Fair Trade


Fair trade is the definition given to all those commercial initiatives promoted by charities, foundations, development agencies and international organizations to support farmers and producers in developing countries by paying their goods with adequate prices to ensure them adequate standards of living. A number of products like coffee, sugar, tea, cotton, wine, bananas, chocolate and timber sold in western stores are directly imported or derived from commodities produced mainly in developing countries. Goods that are produced and sold in connection with these initiatives usually carry a fair-trade label.


Consumers, through the media, are becoming more and more sensitive to environmental or ethical issues, but they are often too lazy, too cash-strapped or too short of time to turn belief into action. Therefore they are looking to manufacturers, retailers and brands to do the good work for them. They are effectively paying companies to be good on their behalf by buying their products or services (ethical consumerism). A brand’s corporate social responsibility or a product’s ethical origins can act as a differentiator or even a deal breaker. 

Given a choice consumers will increasingly opt for the ethical or moral brand, and in some cases they will pay more money for these qualities. Consumers are also making informed choices in this regard and scrutinising the credentials of companies. Ethical and moral brand qualities are fast becoming expectations as consumers look for companies to be charitable, ethical or environmentally responsible at both local and global levels. (information excerpt from Mintel)


Fairtrade International (FLO) is a non-profit, multi-stakeholder association involving 25 member and associate member organizations (labelling initiatives and producer networks), traders and external experts.[1] The organization develops and reviews fair trade standards, assists producers in gaining and maintaining fair trade certification and capitalizing on market opportunities (wikipedia).

The Forest Stewardship Council (FSC)  promotes environmentally appropriate, socially beneficial, and economically viable management of the world's forests. Environmentally Appropriate Environmentally appropriate forest management ensures that the harvest of timber and non-timber products maintains the forest's biodiversity, productivity, and ecological processes. Socially Beneficial Socially beneficial forest management helps both local people and society at large to enjoy long term benefits and also provides strong incentives to local people to sustain the forest resources and adhere to long-term management plans. Economically Viable Economically viable forest management means that forest operations are structured and managed so as to be sufficiently profitable, without generating financial profit at the expense of the forest resource, the ecosystem, or affected communities. The tension between the need to generate adequate financial returns and the principles of responsible forest operations can be reduced through efforts to market the full range of forest products and services for their best value.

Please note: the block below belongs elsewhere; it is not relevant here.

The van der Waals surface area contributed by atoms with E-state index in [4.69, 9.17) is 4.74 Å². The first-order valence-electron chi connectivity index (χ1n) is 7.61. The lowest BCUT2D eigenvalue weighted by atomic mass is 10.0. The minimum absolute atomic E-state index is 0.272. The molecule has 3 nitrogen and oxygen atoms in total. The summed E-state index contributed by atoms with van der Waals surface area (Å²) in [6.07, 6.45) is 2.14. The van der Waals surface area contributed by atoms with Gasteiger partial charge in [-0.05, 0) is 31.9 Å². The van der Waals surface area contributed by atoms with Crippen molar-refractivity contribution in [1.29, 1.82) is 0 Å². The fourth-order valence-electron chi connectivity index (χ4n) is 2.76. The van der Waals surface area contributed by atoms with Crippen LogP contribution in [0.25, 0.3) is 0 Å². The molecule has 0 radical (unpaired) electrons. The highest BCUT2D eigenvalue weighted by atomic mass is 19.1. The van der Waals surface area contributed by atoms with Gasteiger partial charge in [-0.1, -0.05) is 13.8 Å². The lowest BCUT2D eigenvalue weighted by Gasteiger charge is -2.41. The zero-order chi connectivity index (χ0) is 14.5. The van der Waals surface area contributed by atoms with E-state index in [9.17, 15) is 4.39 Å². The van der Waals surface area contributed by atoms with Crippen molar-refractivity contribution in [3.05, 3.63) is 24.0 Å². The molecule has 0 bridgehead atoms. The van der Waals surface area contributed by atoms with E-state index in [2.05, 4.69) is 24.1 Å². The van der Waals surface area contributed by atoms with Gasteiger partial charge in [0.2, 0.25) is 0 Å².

The World Fair Trade Organization (WFTO) is a global network of organisations representing the Fair Trade supply chain. Membership in WFTO provides Fair Trade organisations with credibility and identity by way of an international guarantee system, a place of learning where members connect with like-minded people from around the world, tools and training to increase market access, and a common voice that speaks out for Fair Trade and trade justice - and is heard. WFTO is the home of fair traders: producers, marketers, exporters, importers, wholesalers and retailers that demonstrate 100% commitment to Fair Trade and apply the 10 WFTO Principles of Fair Trade to their supply chain. The works and achievements of its members make WFTO a global authority on Fair Trade and a guardian of Fair Trade values and principles. WFTO’s route to equity in trade is through the integrated supply chain. Practices used across the supply chain are checked against the WFTO Fair Trade Standard, a set of compliance criteria based on the 10 Fair Trade Principles and on International Labour Organisation (ILO) conventions. The WFTO operates in over 70 countries across 5 regions (Africa, Asia, Europe, Latin America, and North America and the Pacific Rim) with elected global and regional boards.